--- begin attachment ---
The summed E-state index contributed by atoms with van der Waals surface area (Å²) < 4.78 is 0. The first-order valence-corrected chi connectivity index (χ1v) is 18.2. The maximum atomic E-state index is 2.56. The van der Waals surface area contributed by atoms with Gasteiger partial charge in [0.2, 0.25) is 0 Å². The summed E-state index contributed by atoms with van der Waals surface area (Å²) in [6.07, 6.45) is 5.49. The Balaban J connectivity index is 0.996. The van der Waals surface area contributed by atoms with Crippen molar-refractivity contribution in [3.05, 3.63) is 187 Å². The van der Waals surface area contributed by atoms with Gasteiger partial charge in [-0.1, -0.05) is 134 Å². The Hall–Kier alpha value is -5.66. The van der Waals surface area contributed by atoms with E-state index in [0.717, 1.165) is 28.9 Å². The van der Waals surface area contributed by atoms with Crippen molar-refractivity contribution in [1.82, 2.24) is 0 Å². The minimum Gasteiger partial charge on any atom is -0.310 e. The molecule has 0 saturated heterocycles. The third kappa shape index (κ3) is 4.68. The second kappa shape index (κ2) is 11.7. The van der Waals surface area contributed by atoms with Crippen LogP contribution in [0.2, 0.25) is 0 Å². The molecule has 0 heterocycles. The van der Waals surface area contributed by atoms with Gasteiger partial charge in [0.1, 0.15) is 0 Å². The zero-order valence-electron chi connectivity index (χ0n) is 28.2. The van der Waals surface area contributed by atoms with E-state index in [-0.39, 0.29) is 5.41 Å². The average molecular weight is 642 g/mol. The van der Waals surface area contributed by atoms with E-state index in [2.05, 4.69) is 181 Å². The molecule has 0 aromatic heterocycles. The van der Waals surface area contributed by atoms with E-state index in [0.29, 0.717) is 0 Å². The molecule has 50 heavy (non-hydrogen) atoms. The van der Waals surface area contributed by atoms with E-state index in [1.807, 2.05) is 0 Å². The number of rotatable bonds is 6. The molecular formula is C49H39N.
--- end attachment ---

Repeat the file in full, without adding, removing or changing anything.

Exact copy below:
The summed E-state index contributed by atoms with van der Waals surface area (Å²) < 4.78 is 0. The first-order valence-corrected chi connectivity index (χ1v) is 18.2. The maximum atomic E-state index is 2.56. The van der Waals surface area contributed by atoms with Gasteiger partial charge in [0.2, 0.25) is 0 Å². The summed E-state index contributed by atoms with van der Waals surface area (Å²) in [6.07, 6.45) is 5.49. The Balaban J connectivity index is 0.996. The van der Waals surface area contributed by atoms with Crippen molar-refractivity contribution in [3.05, 3.63) is 187 Å². The van der Waals surface area contributed by atoms with Gasteiger partial charge in [-0.1, -0.05) is 134 Å². The Hall–Kier alpha value is -5.66. The van der Waals surface area contributed by atoms with E-state index in [0.717, 1.165) is 28.9 Å². The van der Waals surface area contributed by atoms with Crippen molar-refractivity contribution in [1.82, 2.24) is 0 Å². The minimum Gasteiger partial charge on any atom is -0.310 e. The molecule has 0 saturated heterocycles. The third kappa shape index (κ3) is 4.68. The second kappa shape index (κ2) is 11.7. The van der Waals surface area contributed by atoms with Crippen LogP contribution in [0.2, 0.25) is 0 Å². The molecule has 0 heterocycles. The van der Waals surface area contributed by atoms with Gasteiger partial charge in [0.1, 0.15) is 0 Å². The zero-order valence-electron chi connectivity index (χ0n) is 28.2. The van der Waals surface area contributed by atoms with E-state index in [-0.39, 0.29) is 5.41 Å². The average molecular weight is 642 g/mol. The van der Waals surface area contributed by atoms with E-state index in [2.05, 4.69) is 181 Å². The molecule has 0 aromatic heterocycles. The van der Waals surface area contributed by atoms with E-state index in [0.29, 0.717) is 0 Å². The molecule has 50 heavy (non-hydrogen) atoms. The van der Waals surface area contributed by atoms with E-state index in [1.807, 2.05) is 0 Å². The number of rotatable bonds is 6. The molecular formula is C49H39N.